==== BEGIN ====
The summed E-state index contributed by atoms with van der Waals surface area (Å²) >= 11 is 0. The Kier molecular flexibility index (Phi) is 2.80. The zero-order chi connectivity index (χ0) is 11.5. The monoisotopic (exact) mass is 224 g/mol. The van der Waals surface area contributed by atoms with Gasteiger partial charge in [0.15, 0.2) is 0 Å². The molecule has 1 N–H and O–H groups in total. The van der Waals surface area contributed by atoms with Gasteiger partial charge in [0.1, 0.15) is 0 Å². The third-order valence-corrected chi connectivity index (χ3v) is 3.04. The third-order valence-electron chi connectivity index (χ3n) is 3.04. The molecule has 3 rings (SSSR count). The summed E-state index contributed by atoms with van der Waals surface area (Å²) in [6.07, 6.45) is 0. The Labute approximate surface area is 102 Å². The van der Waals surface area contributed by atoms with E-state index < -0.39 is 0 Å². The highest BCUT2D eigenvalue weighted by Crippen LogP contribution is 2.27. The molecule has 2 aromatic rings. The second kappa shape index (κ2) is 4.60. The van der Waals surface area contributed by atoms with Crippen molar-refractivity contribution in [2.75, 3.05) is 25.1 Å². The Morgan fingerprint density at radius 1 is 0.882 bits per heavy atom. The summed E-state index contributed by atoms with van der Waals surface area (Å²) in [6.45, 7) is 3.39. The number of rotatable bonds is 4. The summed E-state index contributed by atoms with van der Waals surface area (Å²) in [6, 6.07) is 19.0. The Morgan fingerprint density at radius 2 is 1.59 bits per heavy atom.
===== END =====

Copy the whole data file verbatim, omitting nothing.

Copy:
The summed E-state index contributed by atoms with van der Waals surface area (Å²) >= 11 is 0. The Kier molecular flexibility index (Phi) is 2.80. The zero-order chi connectivity index (χ0) is 11.5. The monoisotopic (exact) mass is 224 g/mol. The van der Waals surface area contributed by atoms with Gasteiger partial charge in [0.15, 0.2) is 0 Å². The molecule has 1 N–H and O–H groups in total. The van der Waals surface area contributed by atoms with Gasteiger partial charge in [0.1, 0.15) is 0 Å². The third-order valence-corrected chi connectivity index (χ3v) is 3.04. The third-order valence-electron chi connectivity index (χ3n) is 3.04. The molecule has 3 rings (SSSR count). The summed E-state index contributed by atoms with van der Waals surface area (Å²) in [6.07, 6.45) is 0. The Labute approximate surface area is 102 Å². The van der Waals surface area contributed by atoms with E-state index < -0.39 is 0 Å². The highest BCUT2D eigenvalue weighted by Crippen LogP contribution is 2.27. The molecule has 2 aromatic rings. The second kappa shape index (κ2) is 4.60. The van der Waals surface area contributed by atoms with Crippen molar-refractivity contribution in [2.75, 3.05) is 25.1 Å². The Morgan fingerprint density at radius 1 is 0.882 bits per heavy atom. The summed E-state index contributed by atoms with van der Waals surface area (Å²) in [6.45, 7) is 3.39. The number of rotatable bonds is 4. The summed E-state index contributed by atoms with van der Waals surface area (Å²) in [6, 6.07) is 19.0. The Morgan fingerprint density at radius 2 is 1.59 bits per heavy atom.